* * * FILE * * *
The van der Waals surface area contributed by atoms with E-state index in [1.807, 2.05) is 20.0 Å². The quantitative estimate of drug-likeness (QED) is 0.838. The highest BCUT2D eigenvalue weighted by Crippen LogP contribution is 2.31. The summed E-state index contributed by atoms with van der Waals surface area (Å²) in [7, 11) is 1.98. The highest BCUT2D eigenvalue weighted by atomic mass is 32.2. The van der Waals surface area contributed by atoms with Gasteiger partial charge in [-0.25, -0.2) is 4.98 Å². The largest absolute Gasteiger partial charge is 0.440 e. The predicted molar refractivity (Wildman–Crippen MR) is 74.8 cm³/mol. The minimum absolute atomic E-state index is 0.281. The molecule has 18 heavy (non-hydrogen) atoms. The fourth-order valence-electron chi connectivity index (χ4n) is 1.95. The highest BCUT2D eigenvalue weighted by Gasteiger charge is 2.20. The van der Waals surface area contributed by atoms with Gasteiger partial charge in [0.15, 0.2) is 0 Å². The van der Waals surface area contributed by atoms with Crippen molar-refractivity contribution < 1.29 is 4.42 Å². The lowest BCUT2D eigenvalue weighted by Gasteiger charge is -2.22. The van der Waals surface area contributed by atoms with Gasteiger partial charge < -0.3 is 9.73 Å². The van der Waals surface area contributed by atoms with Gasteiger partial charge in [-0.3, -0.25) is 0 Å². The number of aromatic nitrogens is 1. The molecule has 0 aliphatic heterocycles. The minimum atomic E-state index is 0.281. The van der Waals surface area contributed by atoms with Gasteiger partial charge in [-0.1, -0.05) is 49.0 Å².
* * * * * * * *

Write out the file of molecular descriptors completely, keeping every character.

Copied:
The van der Waals surface area contributed by atoms with E-state index in [1.807, 2.05) is 20.0 Å². The quantitative estimate of drug-likeness (QED) is 0.838. The highest BCUT2D eigenvalue weighted by Crippen LogP contribution is 2.31. The summed E-state index contributed by atoms with van der Waals surface area (Å²) in [7, 11) is 1.98. The highest BCUT2D eigenvalue weighted by atomic mass is 32.2. The van der Waals surface area contributed by atoms with Gasteiger partial charge in [-0.25, -0.2) is 4.98 Å². The largest absolute Gasteiger partial charge is 0.440 e. The predicted molar refractivity (Wildman–Crippen MR) is 74.8 cm³/mol. The minimum absolute atomic E-state index is 0.281. The molecule has 18 heavy (non-hydrogen) atoms. The fourth-order valence-electron chi connectivity index (χ4n) is 1.95. The highest BCUT2D eigenvalue weighted by Gasteiger charge is 2.20. The van der Waals surface area contributed by atoms with Gasteiger partial charge in [0.15, 0.2) is 0 Å². The van der Waals surface area contributed by atoms with Crippen molar-refractivity contribution < 1.29 is 4.42 Å². The lowest BCUT2D eigenvalue weighted by Gasteiger charge is -2.22. The van der Waals surface area contributed by atoms with Gasteiger partial charge < -0.3 is 9.73 Å². The van der Waals surface area contributed by atoms with Gasteiger partial charge in [-0.3, -0.25) is 0 Å². The number of aromatic nitrogens is 1. The molecule has 0 aliphatic heterocycles. The minimum atomic E-state index is 0.281. The van der Waals surface area contributed by atoms with Gasteiger partial charge in [-0.1, -0.05) is 49.0 Å².